Dr Wei Ker-Chiah, chief of IMH's department of community psychiatry, said: "There is also less stigma attached to seeing a doctor at a polyclinic. Patients benefit from the management of co-morbidities of medical conditions, such as diabetes and high blood pressure."

Most of the polyclinics' mental health services operate once or twice a week and do not see walk-in clients. Patients must be referred.

Only IMH's satellite clinics, which operate five days a week, accept patients who are not referred. But they have to make an appointment.

Each of the clinics is managed by a multi-disciplinary team, comprising family physicians, nurses, medical social workers and psychologists, said the MOH spokesman.

At some polyclinics, doctors are guided by hospital specialists. At SingHealth polyclinics, for example, doctors work with psychiatrists from Singapore General Hospital or Changi General Hospital. These patients have mild to moderate conditions.

Those with severe depression, anxiety disorders or insomnia will still have to be seen at IMH or the psychiatric departments of restructured hospitals, said the SingHealth spokesman.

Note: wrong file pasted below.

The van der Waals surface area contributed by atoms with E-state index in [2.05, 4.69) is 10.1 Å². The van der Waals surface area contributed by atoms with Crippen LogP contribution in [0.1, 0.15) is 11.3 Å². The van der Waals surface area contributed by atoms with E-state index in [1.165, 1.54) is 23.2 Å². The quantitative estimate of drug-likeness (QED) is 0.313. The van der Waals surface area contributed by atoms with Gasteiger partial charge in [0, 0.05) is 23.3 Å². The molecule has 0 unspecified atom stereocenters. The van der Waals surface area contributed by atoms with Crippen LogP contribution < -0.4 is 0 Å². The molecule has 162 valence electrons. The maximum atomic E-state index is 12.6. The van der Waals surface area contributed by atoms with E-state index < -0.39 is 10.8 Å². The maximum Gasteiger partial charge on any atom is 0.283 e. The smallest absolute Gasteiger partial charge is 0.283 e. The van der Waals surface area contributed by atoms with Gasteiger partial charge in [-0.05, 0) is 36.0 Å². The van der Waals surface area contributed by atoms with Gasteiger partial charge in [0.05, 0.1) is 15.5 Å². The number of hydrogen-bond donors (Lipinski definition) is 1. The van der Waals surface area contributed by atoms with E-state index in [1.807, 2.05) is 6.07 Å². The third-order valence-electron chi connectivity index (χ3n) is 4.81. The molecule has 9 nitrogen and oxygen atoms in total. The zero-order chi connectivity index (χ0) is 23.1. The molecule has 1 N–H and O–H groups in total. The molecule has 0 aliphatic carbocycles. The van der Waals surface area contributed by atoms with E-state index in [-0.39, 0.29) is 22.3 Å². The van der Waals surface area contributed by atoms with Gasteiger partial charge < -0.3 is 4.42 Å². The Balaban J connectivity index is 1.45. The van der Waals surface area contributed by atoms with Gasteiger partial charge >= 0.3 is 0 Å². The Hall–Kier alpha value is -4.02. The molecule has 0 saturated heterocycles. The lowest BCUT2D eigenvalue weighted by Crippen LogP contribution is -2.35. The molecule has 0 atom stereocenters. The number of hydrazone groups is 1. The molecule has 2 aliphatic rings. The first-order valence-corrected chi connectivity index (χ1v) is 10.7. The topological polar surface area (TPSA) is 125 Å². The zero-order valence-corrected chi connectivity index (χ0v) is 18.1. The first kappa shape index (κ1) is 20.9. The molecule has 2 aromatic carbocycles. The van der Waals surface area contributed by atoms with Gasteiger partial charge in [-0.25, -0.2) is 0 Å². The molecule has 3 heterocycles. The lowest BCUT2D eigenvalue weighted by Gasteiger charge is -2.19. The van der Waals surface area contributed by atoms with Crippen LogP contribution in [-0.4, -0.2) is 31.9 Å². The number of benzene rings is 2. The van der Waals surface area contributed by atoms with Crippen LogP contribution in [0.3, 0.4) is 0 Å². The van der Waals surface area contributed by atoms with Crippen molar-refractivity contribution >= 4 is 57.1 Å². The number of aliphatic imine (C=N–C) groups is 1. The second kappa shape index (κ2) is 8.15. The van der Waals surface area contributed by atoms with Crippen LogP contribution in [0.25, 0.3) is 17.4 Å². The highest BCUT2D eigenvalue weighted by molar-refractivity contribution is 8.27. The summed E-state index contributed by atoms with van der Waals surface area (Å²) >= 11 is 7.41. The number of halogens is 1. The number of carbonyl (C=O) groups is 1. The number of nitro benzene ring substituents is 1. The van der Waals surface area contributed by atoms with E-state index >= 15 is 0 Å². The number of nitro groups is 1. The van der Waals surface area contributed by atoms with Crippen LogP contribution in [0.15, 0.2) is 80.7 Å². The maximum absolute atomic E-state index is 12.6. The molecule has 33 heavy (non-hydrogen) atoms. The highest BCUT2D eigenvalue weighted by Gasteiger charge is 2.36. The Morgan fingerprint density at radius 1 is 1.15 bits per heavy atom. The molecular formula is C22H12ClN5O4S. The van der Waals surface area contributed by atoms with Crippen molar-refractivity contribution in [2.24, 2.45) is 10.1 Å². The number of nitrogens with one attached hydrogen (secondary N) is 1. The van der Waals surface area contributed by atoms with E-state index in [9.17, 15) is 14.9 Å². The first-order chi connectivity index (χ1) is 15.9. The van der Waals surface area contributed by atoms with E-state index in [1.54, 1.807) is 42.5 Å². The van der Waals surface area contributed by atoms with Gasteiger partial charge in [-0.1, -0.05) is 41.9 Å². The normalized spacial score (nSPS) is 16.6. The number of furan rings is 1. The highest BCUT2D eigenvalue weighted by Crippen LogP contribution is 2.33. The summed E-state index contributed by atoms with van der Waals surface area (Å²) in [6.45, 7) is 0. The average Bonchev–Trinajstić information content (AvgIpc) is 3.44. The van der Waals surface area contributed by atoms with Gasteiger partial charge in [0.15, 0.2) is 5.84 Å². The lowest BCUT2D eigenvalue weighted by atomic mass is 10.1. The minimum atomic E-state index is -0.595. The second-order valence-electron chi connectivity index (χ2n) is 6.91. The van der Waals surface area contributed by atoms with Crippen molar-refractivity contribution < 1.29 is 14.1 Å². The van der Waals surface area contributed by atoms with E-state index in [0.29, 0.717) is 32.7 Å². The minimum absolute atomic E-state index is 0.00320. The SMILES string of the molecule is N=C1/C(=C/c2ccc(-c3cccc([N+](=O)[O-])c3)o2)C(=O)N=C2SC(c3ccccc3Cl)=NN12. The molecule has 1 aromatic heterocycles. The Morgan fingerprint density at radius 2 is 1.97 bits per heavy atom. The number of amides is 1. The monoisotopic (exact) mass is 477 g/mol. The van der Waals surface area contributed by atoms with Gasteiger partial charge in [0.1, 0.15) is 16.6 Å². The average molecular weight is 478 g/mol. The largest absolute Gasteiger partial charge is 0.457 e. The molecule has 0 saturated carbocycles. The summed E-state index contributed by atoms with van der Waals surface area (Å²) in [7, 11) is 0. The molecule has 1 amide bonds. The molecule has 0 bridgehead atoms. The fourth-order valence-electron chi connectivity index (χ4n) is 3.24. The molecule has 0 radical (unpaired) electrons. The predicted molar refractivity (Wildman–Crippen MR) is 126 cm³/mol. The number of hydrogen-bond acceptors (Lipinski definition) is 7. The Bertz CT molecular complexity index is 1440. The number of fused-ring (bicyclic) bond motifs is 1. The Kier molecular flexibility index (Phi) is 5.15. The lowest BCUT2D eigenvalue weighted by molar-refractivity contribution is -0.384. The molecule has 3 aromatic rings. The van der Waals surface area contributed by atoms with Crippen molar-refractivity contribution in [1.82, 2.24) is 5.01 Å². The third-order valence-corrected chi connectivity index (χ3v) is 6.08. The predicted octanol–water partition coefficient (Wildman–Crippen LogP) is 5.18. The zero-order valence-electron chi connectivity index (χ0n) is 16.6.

The IMH satellite clinics have a multi-disciplinary group of IMH specialists, including occupational therapists and community psychiatric nurses.

The more common mental health conditions seen there are schizo- phrenia, depression and anxiety disorders, said Dr Wei.

"Treatment includes the use of medication and psychological therapies, which are tailored to the patient's needs," he added.

Charges at the polyclinic mental health clinics are similar to consultation fees at polyclinics. For example, a consultation with a family physician may cost around $24 to $30.

The increased provision of community mental wellness care is beginning to bear fruit.

Dr Winnie Soon, a family physician and consultant at Ang Mo Kio Polyclinic, said the early detection and management of mental health issues have helped to reduce the stigma associated with the illness. It has also encouraged people to seek help for their condition.

Dr Wei said: "By focusing on prevention and creating more awareness of mental health issues and avenues of help, we can address the needs of patients earlier. We can also detect and manage problems before they become more severe."




Mental health clinics

ANG MO KIO POLYCLINICHealth & Mind Service (No walk-ins, referrals only)